Laban Rata, Kinabalu National Park, Borneo
Perched in a wonderful location at 3,200m up the highest mountain in Southeast Asia, Laban Rata is a simple overnight stop. It is from here that you will ascend to the peak of Mount Kinabalu in the early hours of the morning to hopefully watch the sunrise. The views from the lodge windows can be spectacular, especially if the sky is clear and you can watch the sun set over the jungle sprawling below.
As part of the compound, Laban Rata Rest House is the main facility, featuring dormitory (8-12 bunk beds) accommodation and the only restaurant (buffet dinner included, drinks extra cost). If you are staying in the dormitory then hot showers are available using the shared bathroom facilities. There are two private en-suite (toilet and heated shower) rooms with twin beds that we will always attempt to book for you because the upgrade cost is minimal but these are incredibly hard to secure and are normally blocked by the park authorities for VIPs.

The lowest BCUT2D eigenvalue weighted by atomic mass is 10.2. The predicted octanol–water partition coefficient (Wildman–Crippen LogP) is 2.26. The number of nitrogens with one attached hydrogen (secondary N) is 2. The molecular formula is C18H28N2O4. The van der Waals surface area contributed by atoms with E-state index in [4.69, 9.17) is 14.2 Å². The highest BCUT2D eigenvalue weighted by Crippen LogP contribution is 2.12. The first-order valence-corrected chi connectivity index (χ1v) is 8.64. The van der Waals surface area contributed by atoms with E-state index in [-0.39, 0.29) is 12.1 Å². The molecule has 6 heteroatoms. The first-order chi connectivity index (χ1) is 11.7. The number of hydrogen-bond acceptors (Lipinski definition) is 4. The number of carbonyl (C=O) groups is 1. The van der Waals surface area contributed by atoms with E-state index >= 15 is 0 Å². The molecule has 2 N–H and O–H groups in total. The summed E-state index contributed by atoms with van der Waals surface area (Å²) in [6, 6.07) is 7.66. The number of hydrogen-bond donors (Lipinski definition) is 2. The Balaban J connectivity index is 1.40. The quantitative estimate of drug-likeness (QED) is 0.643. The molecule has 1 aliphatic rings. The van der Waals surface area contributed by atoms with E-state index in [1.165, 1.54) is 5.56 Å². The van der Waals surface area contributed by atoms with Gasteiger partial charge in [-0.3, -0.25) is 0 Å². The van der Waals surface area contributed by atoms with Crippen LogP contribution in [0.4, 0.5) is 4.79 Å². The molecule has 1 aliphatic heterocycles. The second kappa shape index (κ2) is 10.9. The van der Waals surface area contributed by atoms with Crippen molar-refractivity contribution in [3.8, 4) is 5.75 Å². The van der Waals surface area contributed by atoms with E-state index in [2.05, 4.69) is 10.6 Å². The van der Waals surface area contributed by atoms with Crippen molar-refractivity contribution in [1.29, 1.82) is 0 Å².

You are supplied by the lodge with a good quality sleeping bag and pillow but it can get very cold at this height up the mountain and many people do end up sleeping in their clothes!
Kinabalu National Park itinerary suggestions
Places & hotels on the map
Alternative places to stay nearby
Where possible, we like to offer a range of accommodation for each stop of your trip, chosen by our specialists as some of their favourite places to stay. To help you make the right choice, we give each property a rating based on its facilities and service, but we also look for hotels with distinct character or a location that can’t be bettered.
Experiences while staying here
The following activities are designed to give you the most authentic experiences of the area where you’re staying. We work with local guides, who use their knowledge and often a resident’s eye to show you the main sights and more out-of-the-way attractions. Our specialists can also suggest outdoor pursuits and activities, such as cooking classes, that will introduce you to the traditions of the area’s inhabitants.